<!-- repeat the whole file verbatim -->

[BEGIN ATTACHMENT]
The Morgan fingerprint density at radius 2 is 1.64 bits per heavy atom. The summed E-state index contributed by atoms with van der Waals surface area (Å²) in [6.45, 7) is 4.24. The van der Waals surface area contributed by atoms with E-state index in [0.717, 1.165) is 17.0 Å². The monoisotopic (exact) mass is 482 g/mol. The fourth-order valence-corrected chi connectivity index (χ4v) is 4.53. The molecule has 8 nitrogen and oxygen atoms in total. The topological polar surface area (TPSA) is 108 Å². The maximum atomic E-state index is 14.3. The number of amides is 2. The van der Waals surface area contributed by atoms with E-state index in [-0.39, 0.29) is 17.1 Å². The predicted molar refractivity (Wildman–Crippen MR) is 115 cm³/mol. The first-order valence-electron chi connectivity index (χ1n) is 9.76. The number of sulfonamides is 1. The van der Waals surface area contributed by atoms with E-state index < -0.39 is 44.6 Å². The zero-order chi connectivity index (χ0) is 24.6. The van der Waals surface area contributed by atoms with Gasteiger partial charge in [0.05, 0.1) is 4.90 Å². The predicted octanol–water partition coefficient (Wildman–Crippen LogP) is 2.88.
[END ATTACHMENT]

The Morgan fingerprint density at radius 2 is 1.64 bits per heavy atom. The summed E-state index contributed by atoms with van der Waals surface area (Å²) in [6.45, 7) is 4.24. The van der Waals surface area contributed by atoms with E-state index in [0.717, 1.165) is 17.0 Å². The monoisotopic (exact) mass is 482 g/mol. The fourth-order valence-corrected chi connectivity index (χ4v) is 4.53. The molecule has 8 nitrogen and oxygen atoms in total. The topological polar surface area (TPSA) is 108 Å². The maximum atomic E-state index is 14.3. The number of amides is 2. The van der Waals surface area contributed by atoms with E-state index in [-0.39, 0.29) is 17.1 Å². The predicted molar refractivity (Wildman–Crippen MR) is 115 cm³/mol. The first-order valence-electron chi connectivity index (χ1n) is 9.76. The number of sulfonamides is 1. The van der Waals surface area contributed by atoms with E-state index < -0.39 is 44.6 Å². The zero-order chi connectivity index (χ0) is 24.6. The van der Waals surface area contributed by atoms with Gasteiger partial charge in [0.05, 0.1) is 4.90 Å². The predicted octanol–water partition coefficient (Wildman–Crippen LogP) is 2.88.